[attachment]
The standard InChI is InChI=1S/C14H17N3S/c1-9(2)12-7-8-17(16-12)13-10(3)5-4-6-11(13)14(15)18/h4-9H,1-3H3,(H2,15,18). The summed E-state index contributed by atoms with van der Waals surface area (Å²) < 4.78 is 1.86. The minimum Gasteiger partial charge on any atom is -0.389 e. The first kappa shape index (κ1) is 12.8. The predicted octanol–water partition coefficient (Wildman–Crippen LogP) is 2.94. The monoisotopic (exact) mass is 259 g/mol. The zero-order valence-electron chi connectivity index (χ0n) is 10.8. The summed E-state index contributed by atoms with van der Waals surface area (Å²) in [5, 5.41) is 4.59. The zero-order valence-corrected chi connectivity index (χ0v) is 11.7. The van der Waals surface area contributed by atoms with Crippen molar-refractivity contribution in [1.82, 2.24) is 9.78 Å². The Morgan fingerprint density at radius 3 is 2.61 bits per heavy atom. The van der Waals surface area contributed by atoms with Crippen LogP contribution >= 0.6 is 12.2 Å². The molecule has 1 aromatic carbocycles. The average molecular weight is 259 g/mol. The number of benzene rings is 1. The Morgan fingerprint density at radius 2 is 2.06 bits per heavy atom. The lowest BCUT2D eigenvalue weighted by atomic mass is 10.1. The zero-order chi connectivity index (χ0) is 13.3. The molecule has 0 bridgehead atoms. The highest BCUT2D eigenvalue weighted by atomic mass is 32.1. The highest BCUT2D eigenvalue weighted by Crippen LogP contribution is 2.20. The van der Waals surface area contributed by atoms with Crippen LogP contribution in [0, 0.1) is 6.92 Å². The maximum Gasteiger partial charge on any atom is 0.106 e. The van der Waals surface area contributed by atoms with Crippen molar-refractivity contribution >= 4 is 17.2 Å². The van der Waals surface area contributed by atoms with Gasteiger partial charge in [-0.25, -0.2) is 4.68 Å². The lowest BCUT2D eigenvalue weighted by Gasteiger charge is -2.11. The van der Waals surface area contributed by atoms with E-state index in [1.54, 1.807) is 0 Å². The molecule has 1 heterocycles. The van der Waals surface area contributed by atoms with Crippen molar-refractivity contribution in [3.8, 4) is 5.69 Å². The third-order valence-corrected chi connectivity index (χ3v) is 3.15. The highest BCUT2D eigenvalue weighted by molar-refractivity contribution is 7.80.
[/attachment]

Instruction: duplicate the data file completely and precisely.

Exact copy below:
The standard InChI is InChI=1S/C14H17N3S/c1-9(2)12-7-8-17(16-12)13-10(3)5-4-6-11(13)14(15)18/h4-9H,1-3H3,(H2,15,18). The summed E-state index contributed by atoms with van der Waals surface area (Å²) < 4.78 is 1.86. The minimum Gasteiger partial charge on any atom is -0.389 e. The first kappa shape index (κ1) is 12.8. The predicted octanol–water partition coefficient (Wildman–Crippen LogP) is 2.94. The monoisotopic (exact) mass is 259 g/mol. The zero-order valence-electron chi connectivity index (χ0n) is 10.8. The summed E-state index contributed by atoms with van der Waals surface area (Å²) in [5, 5.41) is 4.59. The zero-order valence-corrected chi connectivity index (χ0v) is 11.7. The van der Waals surface area contributed by atoms with Crippen molar-refractivity contribution in [1.82, 2.24) is 9.78 Å². The Morgan fingerprint density at radius 3 is 2.61 bits per heavy atom. The van der Waals surface area contributed by atoms with Crippen LogP contribution >= 0.6 is 12.2 Å². The molecule has 1 aromatic carbocycles. The average molecular weight is 259 g/mol. The number of benzene rings is 1. The Morgan fingerprint density at radius 2 is 2.06 bits per heavy atom. The lowest BCUT2D eigenvalue weighted by atomic mass is 10.1. The zero-order chi connectivity index (χ0) is 13.3. The molecule has 0 bridgehead atoms. The highest BCUT2D eigenvalue weighted by atomic mass is 32.1. The highest BCUT2D eigenvalue weighted by Crippen LogP contribution is 2.20. The van der Waals surface area contributed by atoms with Crippen LogP contribution in [0, 0.1) is 6.92 Å². The maximum Gasteiger partial charge on any atom is 0.106 e. The van der Waals surface area contributed by atoms with Crippen molar-refractivity contribution >= 4 is 17.2 Å². The van der Waals surface area contributed by atoms with Gasteiger partial charge in [-0.25, -0.2) is 4.68 Å². The lowest BCUT2D eigenvalue weighted by Gasteiger charge is -2.11. The van der Waals surface area contributed by atoms with E-state index in [1.54, 1.807) is 0 Å². The molecule has 1 heterocycles. The van der Waals surface area contributed by atoms with Crippen molar-refractivity contribution in [3.8, 4) is 5.69 Å². The third-order valence-corrected chi connectivity index (χ3v) is 3.15. The highest BCUT2D eigenvalue weighted by molar-refractivity contribution is 7.80.